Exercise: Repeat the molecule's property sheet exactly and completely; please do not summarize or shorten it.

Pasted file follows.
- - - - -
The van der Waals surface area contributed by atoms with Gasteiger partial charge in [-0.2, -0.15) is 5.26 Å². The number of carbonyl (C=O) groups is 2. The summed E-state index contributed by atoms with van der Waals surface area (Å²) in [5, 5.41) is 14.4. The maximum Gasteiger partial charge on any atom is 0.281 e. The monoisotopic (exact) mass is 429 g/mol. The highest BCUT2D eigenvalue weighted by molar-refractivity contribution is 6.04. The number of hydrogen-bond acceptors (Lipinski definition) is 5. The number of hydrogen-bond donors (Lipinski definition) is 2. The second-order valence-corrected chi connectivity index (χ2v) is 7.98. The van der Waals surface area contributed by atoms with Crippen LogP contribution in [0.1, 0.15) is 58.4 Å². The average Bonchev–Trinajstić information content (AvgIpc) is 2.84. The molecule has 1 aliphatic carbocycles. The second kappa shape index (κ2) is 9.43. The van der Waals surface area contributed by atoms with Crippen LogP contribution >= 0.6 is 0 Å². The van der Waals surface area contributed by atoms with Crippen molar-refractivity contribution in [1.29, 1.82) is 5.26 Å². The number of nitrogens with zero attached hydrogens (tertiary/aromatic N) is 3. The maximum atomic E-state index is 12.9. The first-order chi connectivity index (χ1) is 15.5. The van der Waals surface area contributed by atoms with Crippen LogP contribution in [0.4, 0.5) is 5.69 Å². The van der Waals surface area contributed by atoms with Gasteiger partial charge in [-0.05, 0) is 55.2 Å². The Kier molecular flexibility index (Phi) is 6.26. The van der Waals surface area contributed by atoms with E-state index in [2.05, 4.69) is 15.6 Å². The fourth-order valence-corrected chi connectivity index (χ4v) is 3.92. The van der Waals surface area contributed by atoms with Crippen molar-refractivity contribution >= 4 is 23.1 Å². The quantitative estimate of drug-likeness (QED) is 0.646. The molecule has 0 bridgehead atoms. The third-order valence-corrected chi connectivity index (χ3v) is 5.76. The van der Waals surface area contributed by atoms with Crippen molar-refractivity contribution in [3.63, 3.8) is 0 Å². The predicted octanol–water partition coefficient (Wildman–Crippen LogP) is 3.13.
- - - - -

The van der Waals surface area contributed by atoms with Gasteiger partial charge in [-0.2, -0.15) is 5.26 Å². The number of carbonyl (C=O) groups is 2. The summed E-state index contributed by atoms with van der Waals surface area (Å²) in [5, 5.41) is 14.4. The maximum Gasteiger partial charge on any atom is 0.281 e. The monoisotopic (exact) mass is 429 g/mol. The highest BCUT2D eigenvalue weighted by molar-refractivity contribution is 6.04. The number of hydrogen-bond acceptors (Lipinski definition) is 5. The number of hydrogen-bond donors (Lipinski definition) is 2. The second-order valence-corrected chi connectivity index (χ2v) is 7.98. The van der Waals surface area contributed by atoms with Crippen LogP contribution in [0.1, 0.15) is 58.4 Å². The average Bonchev–Trinajstić information content (AvgIpc) is 2.84. The molecule has 1 aliphatic carbocycles. The second kappa shape index (κ2) is 9.43. The van der Waals surface area contributed by atoms with Crippen LogP contribution >= 0.6 is 0 Å². The van der Waals surface area contributed by atoms with Crippen molar-refractivity contribution in [1.29, 1.82) is 5.26 Å². The number of nitrogens with zero attached hydrogens (tertiary/aromatic N) is 3. The maximum atomic E-state index is 12.9. The first-order chi connectivity index (χ1) is 15.5. The van der Waals surface area contributed by atoms with Crippen LogP contribution in [0.4, 0.5) is 5.69 Å². The van der Waals surface area contributed by atoms with Gasteiger partial charge in [-0.05, 0) is 55.2 Å². The Kier molecular flexibility index (Phi) is 6.26. The van der Waals surface area contributed by atoms with E-state index in [2.05, 4.69) is 15.6 Å². The fourth-order valence-corrected chi connectivity index (χ4v) is 3.92. The van der Waals surface area contributed by atoms with Crippen molar-refractivity contribution >= 4 is 23.1 Å². The quantitative estimate of drug-likeness (QED) is 0.646. The molecule has 0 bridgehead atoms. The third-order valence-corrected chi connectivity index (χ3v) is 5.76. The van der Waals surface area contributed by atoms with Crippen molar-refractivity contribution in [3.63, 3.8) is 0 Å². The predicted octanol–water partition coefficient (Wildman–Crippen LogP) is 3.13.